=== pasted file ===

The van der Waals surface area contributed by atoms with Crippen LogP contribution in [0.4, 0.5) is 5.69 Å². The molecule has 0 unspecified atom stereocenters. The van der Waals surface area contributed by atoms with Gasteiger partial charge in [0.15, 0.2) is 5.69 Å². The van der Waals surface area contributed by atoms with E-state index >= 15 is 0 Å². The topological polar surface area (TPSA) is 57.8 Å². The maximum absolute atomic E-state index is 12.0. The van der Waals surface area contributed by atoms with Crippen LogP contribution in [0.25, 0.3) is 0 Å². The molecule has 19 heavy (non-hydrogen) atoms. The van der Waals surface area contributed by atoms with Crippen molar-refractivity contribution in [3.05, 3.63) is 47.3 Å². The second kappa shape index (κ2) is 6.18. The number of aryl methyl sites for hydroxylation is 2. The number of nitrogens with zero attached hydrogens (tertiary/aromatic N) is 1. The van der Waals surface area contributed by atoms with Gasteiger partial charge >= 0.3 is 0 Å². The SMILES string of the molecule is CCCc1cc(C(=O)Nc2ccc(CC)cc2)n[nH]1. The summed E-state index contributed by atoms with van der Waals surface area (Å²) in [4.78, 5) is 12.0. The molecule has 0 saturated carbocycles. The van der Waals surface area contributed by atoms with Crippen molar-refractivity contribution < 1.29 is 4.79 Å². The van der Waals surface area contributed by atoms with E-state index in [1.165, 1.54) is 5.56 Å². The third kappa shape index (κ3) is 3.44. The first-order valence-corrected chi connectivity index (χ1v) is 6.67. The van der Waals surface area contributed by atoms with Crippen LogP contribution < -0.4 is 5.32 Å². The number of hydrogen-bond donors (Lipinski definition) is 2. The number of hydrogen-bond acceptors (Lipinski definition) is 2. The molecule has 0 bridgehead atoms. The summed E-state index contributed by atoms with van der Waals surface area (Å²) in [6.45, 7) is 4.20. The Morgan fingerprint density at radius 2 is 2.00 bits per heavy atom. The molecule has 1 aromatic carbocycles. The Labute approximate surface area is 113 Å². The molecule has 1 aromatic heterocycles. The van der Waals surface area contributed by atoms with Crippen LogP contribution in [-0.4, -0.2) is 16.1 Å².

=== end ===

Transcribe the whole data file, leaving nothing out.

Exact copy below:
The van der Waals surface area contributed by atoms with Crippen LogP contribution in [0.4, 0.5) is 5.69 Å². The molecule has 0 unspecified atom stereocenters. The van der Waals surface area contributed by atoms with Gasteiger partial charge in [0.15, 0.2) is 5.69 Å². The van der Waals surface area contributed by atoms with E-state index >= 15 is 0 Å². The topological polar surface area (TPSA) is 57.8 Å². The maximum absolute atomic E-state index is 12.0. The van der Waals surface area contributed by atoms with Crippen LogP contribution in [0.25, 0.3) is 0 Å². The molecule has 19 heavy (non-hydrogen) atoms. The van der Waals surface area contributed by atoms with Crippen molar-refractivity contribution in [3.05, 3.63) is 47.3 Å². The second kappa shape index (κ2) is 6.18. The number of aryl methyl sites for hydroxylation is 2. The number of nitrogens with zero attached hydrogens (tertiary/aromatic N) is 1. The van der Waals surface area contributed by atoms with Gasteiger partial charge >= 0.3 is 0 Å². The SMILES string of the molecule is CCCc1cc(C(=O)Nc2ccc(CC)cc2)n[nH]1. The summed E-state index contributed by atoms with van der Waals surface area (Å²) in [4.78, 5) is 12.0. The molecule has 0 saturated carbocycles. The van der Waals surface area contributed by atoms with Crippen molar-refractivity contribution < 1.29 is 4.79 Å². The van der Waals surface area contributed by atoms with E-state index in [1.165, 1.54) is 5.56 Å². The third kappa shape index (κ3) is 3.44. The first-order valence-corrected chi connectivity index (χ1v) is 6.67. The van der Waals surface area contributed by atoms with Crippen LogP contribution < -0.4 is 5.32 Å². The number of hydrogen-bond donors (Lipinski definition) is 2. The number of hydrogen-bond acceptors (Lipinski definition) is 2. The molecule has 0 bridgehead atoms. The summed E-state index contributed by atoms with van der Waals surface area (Å²) in [6.45, 7) is 4.20. The Morgan fingerprint density at radius 2 is 2.00 bits per heavy atom. The molecule has 1 aromatic carbocycles. The Labute approximate surface area is 113 Å². The molecule has 1 aromatic heterocycles. The van der Waals surface area contributed by atoms with Crippen LogP contribution in [-0.4, -0.2) is 16.1 Å².